Idaho Determines that Flight School’s Aircraft Lease is Subject to Sales Tax

This Idaho ruling demonstrates that wet leases and dry leases are treated differently for sales tax purposes, and that a taxpayer may not rely on a resale exemption when engaging in wet leases.

By Jess Johannesen, SALT Manager

For sales and use tax purposes, the rental or lease of tangible property is generally taxable.  If the property requires an operator (such as an aircraft, an automobile, a crane, etc.), then the sales tax implications can change depending upon whether the rental is a “dry” lease or a “wet” lease.  In short, a wet lease includes crew in addition to the rental property, whereas a dry lease does not include a crew.  For example, a rental car company will charge you sales tax since you are only renting the car alone (a type of dry lease).  However, if the car comes with a driver, then that turns into a service (e.g., a limousine service or transportation service), which may or may not be taxable depending upon state law.

The dry/wet lease scenario is also significant from a sales tax perspective because it determines whether or not the lessor/operator can purchase or lease the item for resale.  For example, if a crane leasing company solely leases the equipment to its customers, then the company can purchase/lease the crane from its vendor/lessor for resale without payment of sales tax.  However, if the crane leasing company enters into wet leases with its customers and provides an operator with the crane, then the company is providing a service and cannot rely on the resale exemption (i.e., it must pay tax to its vendor).

A recent Idaho State Tax Commission ruling illustrates these principles.[1]  The Petitioner primarily operates as a flight school in Idaho.  The owners of the aircraft (referred to as the “Owners”) lease the aircraft to the Petitioner, and the Petitioner then charges its customers for the flying lessons (these are essentially structured as aircraft leases).  The Petitioner did not collect sales tax from its students on the aircraft rental nor did it pay any use tax on the rental payments to the Owners.

The Petitioner asserted that no sales tax should be due for flight instruction while citing Idaho regulations stating that a fully operated equipment rental (i.e., a wet lease of the aircraft with an operator) is a service rather than a taxable retail sale.[2]  Petitioner noted that the supplied aircraft is of no value to the flight students without the operator in order to provide flying lessons.  Idaho agreed as the rental of aircraft between the flight school and the flight students was not held to be taxable.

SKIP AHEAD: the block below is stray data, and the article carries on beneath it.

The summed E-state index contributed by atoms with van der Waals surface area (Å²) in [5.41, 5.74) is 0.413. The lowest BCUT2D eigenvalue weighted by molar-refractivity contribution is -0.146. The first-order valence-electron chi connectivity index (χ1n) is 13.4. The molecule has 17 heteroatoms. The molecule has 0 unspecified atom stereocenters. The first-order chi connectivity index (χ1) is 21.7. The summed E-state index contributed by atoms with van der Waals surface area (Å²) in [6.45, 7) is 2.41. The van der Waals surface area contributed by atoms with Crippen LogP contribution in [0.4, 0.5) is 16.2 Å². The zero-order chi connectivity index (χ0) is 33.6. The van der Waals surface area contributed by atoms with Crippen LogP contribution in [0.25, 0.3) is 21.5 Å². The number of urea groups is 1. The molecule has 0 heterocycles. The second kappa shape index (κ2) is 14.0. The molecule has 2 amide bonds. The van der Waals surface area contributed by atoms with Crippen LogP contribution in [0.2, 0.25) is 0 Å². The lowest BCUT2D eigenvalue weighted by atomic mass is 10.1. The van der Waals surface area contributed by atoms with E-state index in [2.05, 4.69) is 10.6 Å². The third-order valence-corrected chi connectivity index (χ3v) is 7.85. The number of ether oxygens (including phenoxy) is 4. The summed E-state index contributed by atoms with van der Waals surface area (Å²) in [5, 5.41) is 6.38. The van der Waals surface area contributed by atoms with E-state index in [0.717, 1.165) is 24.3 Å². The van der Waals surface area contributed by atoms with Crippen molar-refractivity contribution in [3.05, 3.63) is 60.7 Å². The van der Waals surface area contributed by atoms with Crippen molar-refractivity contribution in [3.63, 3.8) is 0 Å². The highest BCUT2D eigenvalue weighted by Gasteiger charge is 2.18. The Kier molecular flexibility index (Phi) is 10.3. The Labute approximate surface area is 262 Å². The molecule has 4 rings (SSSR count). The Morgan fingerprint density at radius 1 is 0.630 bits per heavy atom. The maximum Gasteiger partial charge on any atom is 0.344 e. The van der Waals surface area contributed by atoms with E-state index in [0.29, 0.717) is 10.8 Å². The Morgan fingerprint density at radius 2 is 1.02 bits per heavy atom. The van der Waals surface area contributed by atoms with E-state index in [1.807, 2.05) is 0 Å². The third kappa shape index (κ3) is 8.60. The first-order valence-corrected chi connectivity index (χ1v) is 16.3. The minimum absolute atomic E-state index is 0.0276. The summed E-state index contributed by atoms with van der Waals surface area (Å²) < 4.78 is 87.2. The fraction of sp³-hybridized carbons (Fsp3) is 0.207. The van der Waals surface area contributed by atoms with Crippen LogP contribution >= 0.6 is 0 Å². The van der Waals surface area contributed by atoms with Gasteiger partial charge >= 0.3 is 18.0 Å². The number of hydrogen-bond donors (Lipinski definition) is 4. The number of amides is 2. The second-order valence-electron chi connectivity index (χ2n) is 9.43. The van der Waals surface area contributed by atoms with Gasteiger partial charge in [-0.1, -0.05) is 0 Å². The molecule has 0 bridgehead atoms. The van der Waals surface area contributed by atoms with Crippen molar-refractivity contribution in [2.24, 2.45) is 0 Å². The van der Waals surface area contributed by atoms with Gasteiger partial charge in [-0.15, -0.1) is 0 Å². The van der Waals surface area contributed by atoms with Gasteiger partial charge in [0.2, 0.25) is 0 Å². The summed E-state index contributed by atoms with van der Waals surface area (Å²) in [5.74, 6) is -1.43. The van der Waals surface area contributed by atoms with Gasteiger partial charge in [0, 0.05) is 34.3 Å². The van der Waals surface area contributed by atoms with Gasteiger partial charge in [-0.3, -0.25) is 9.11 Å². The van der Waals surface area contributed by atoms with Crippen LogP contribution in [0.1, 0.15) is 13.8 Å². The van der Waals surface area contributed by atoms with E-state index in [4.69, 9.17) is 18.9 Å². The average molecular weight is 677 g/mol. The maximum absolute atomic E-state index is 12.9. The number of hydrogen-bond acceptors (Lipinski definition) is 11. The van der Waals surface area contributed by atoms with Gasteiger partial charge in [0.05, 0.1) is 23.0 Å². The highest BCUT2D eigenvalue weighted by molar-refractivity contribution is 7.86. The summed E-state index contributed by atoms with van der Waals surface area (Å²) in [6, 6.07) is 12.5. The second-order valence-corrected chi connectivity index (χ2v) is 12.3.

However, as between the Owner and Petitioner, the state determined that it was a taxable dry lease, and Petitioner could not claim a resale exemption since it was not re-leasing the aircraft under a dry lease to its students.  Thus, Petitioner owed use tax on the rental amounts paid to the Owners.

This case illustrates the importance of distinguishing between a dry lease and a wet lease.  The general rule is that if a business enters into a dry lease of property with a lessor, and then turns around and dry leases (i.e., subleases) that property to its customers, the initial dry lease should be eligible for a resale exemption and the second dry lease should be taxable (absent another applicable exemption).  On the other hand, if a business enters into a dry lease of property with its vendor, and then turns around and wet leases that property to its customer, then the dry lease is typically not eligible for the resale exemption because the business is viewed as providing a service (i.e., a wet lease), and is thus the end user of the property.  Therefore, the dry lease is taxable (absent another applicable exemption).[3]

Aprio’s SALT team has experience with these types of sales and use tax issues and can advise businesses on the proper sales and use tax treatment of their lease transactions.   We constantly monitor these and other important state and local tax issues, and we will include any significant developments in future issues of the Aprio SALT Newsletter.

Contact Jess Johannesen, SALT manager, at jess.johannesen@aprio.com or Jeff Glickman, partner-in-charge of Aprio’s SALT practice, at jeff.glickman@aprio.com for more information.

This article was featured in the June 2018 SALT Newsletter.

[1] Idaho State Tax Commission Ruling, No. 1-762-365-440, 12/29/2017.

[2] ID Admin. Rules §35.01.02.024(03)

[3] These scenarios would play out the same way if instead of an initial dry lease, the business purchased the property.  A business could purchase for resale if it turned around and dry leased the property to its customers, but if the business wet leases to its customers, then the initial purchase would be taxable.

Any tax advice contained in this communication (including any attachments) is not intended or written to be used, and cannot be used, for the purpose of (i) avoiding penalties under the Internal Revenue Code or under any state or local tax law or (ii) promoting, marketing or recommending to another party any transaction or matter addressed herein. Please do not hesitate to contact us if you have any questions regarding the matter.

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